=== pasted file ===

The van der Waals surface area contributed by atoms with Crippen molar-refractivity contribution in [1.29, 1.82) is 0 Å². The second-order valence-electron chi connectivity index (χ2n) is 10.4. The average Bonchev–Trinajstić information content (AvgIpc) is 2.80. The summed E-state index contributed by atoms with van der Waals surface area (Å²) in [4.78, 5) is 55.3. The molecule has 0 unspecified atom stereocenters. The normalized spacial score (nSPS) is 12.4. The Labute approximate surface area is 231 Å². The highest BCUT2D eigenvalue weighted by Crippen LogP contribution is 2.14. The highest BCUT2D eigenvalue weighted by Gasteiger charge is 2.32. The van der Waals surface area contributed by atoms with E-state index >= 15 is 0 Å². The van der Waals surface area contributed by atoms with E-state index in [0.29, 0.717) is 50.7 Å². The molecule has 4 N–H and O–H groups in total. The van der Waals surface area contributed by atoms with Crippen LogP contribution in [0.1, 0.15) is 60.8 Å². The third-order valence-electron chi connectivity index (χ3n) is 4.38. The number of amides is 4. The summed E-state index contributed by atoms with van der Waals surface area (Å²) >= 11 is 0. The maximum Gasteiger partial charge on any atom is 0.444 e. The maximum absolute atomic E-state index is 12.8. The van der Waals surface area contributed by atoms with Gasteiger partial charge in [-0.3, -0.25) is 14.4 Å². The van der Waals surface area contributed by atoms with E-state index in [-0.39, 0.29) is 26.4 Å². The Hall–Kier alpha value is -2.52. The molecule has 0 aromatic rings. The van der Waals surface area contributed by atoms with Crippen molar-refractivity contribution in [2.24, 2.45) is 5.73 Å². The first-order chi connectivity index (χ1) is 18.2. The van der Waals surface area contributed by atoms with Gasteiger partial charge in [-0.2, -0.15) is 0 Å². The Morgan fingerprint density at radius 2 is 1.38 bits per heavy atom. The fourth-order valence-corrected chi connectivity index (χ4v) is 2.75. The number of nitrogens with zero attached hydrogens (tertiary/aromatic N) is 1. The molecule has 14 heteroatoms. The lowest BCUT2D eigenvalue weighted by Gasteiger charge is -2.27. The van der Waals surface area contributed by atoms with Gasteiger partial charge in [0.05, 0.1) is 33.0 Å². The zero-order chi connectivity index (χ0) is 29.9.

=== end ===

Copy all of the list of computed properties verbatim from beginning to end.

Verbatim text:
The van der Waals surface area contributed by atoms with Crippen molar-refractivity contribution in [1.29, 1.82) is 0 Å². The second-order valence-electron chi connectivity index (χ2n) is 10.4. The average Bonchev–Trinajstić information content (AvgIpc) is 2.80. The summed E-state index contributed by atoms with van der Waals surface area (Å²) in [4.78, 5) is 55.3. The molecule has 0 unspecified atom stereocenters. The normalized spacial score (nSPS) is 12.4. The Labute approximate surface area is 231 Å². The highest BCUT2D eigenvalue weighted by Crippen LogP contribution is 2.14. The highest BCUT2D eigenvalue weighted by Gasteiger charge is 2.32. The van der Waals surface area contributed by atoms with E-state index >= 15 is 0 Å². The van der Waals surface area contributed by atoms with E-state index in [0.29, 0.717) is 50.7 Å². The molecule has 4 N–H and O–H groups in total. The van der Waals surface area contributed by atoms with Crippen LogP contribution in [0.1, 0.15) is 60.8 Å². The third-order valence-electron chi connectivity index (χ3n) is 4.38. The number of amides is 4. The summed E-state index contributed by atoms with van der Waals surface area (Å²) >= 11 is 0. The maximum Gasteiger partial charge on any atom is 0.444 e. The maximum absolute atomic E-state index is 12.8. The van der Waals surface area contributed by atoms with Gasteiger partial charge in [-0.3, -0.25) is 14.4 Å². The van der Waals surface area contributed by atoms with E-state index in [-0.39, 0.29) is 26.4 Å². The Hall–Kier alpha value is -2.52. The molecule has 0 aromatic rings. The van der Waals surface area contributed by atoms with Crippen molar-refractivity contribution in [2.24, 2.45) is 5.73 Å². The first-order chi connectivity index (χ1) is 18.2. The van der Waals surface area contributed by atoms with Gasteiger partial charge in [-0.2, -0.15) is 0 Å². The Morgan fingerprint density at radius 2 is 1.38 bits per heavy atom. The fourth-order valence-corrected chi connectivity index (χ4v) is 2.75. The number of nitrogens with zero attached hydrogens (tertiary/aromatic N) is 1. The molecule has 14 heteroatoms. The lowest BCUT2D eigenvalue weighted by Gasteiger charge is -2.27. The van der Waals surface area contributed by atoms with Gasteiger partial charge in [0.05, 0.1) is 33.0 Å². The zero-order chi connectivity index (χ0) is 29.9.